Receipt of Cancer Screening Services: Surprising Results for Some Rural Minorities

Authors

  • Kevin J. Bennett PhD,

    1. University of South Carolina School of Medicine, Department of Family & Preventive Medicine, Columbia, South Carolina
    2. University of South Carolina, Arnold School of Public Health, South Carolina Rural Health Research Center, Columbia, South Carolina
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  • Janice C. Probst PhD,

    1. University of South Carolina, Arnold School of Public Health, South Carolina Rural Health Research Center, Columbia, South Carolina
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  • Jessica D. Bellinger PhD

    1. University of South Carolina, Arnold School of Public Health, South Carolina Rural Health Research Center, Columbia, South Carolina
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  • This study was supported by funding under Grant Award No 6 U1C RH 03711-04-01 with the federal Office of Rural Health Policy, Health Resources and Services Administration. The authors of this manuscript assert no conflicts of interest. For further information, contact: Kevin J. Bennett, PhD, 3209 Colonial Drive, Columbia, SC 29203; e-mail kevin.bennett@sc.edu.

Abstract

Background: Evidence suggests that rural minority populations experience disparities in cancer screening, treatment, and outcomes. It is unknown how race/ethnicity and rurality intersect in these disparities. The purpose of this analysis is to examine the cancer screening rates among minorities in rural areas.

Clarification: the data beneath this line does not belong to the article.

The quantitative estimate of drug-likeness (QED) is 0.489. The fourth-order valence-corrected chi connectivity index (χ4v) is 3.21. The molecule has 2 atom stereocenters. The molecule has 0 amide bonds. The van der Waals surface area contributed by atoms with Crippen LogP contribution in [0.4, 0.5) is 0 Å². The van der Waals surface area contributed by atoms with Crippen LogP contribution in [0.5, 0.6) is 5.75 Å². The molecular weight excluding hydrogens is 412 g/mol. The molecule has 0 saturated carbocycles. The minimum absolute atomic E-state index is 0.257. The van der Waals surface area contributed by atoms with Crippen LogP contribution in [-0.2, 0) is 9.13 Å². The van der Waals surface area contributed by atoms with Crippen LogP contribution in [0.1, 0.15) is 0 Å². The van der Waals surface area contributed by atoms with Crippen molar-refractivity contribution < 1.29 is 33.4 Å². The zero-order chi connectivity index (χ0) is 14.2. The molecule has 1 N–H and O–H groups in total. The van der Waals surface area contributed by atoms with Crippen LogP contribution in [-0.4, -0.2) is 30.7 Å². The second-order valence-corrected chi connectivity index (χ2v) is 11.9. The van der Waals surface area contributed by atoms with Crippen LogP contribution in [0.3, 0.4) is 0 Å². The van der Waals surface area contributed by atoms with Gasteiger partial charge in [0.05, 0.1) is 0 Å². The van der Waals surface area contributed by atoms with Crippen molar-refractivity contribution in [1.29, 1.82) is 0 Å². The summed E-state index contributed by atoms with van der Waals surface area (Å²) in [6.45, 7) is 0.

Methods: We utilized the 2008 Behavioral Risk Factor Surveillance System (BRFSS) to examine rates of screening for breast, cervical, and colorectal cancer. Bivariate analysis estimated screening rates by rurality and sociodemographics. Multivariate analysis estimated the factors that contributed to the odds of screening.

Results: Rural residents were less likely to obtain screenings than urban residents. African Americans were more likely to be screened than whites or Hispanics. Race/ethnicity and rurality interacted, showing that African American women continued to be more likely than whites to be screened for breast or cervical cancer, but the odds decreased with rurality.

Conclusions: This analysis confirmed previous research which found that rural residents were less likely to obtain cancer screenings than other residents. We further found that the pattern of disparity differed according to race/ethnicity, with African Americans having favorable odds of receipt of service regardless of rurality. These results have the potential to create better targeted interventions to those groups that continue to be underserved.

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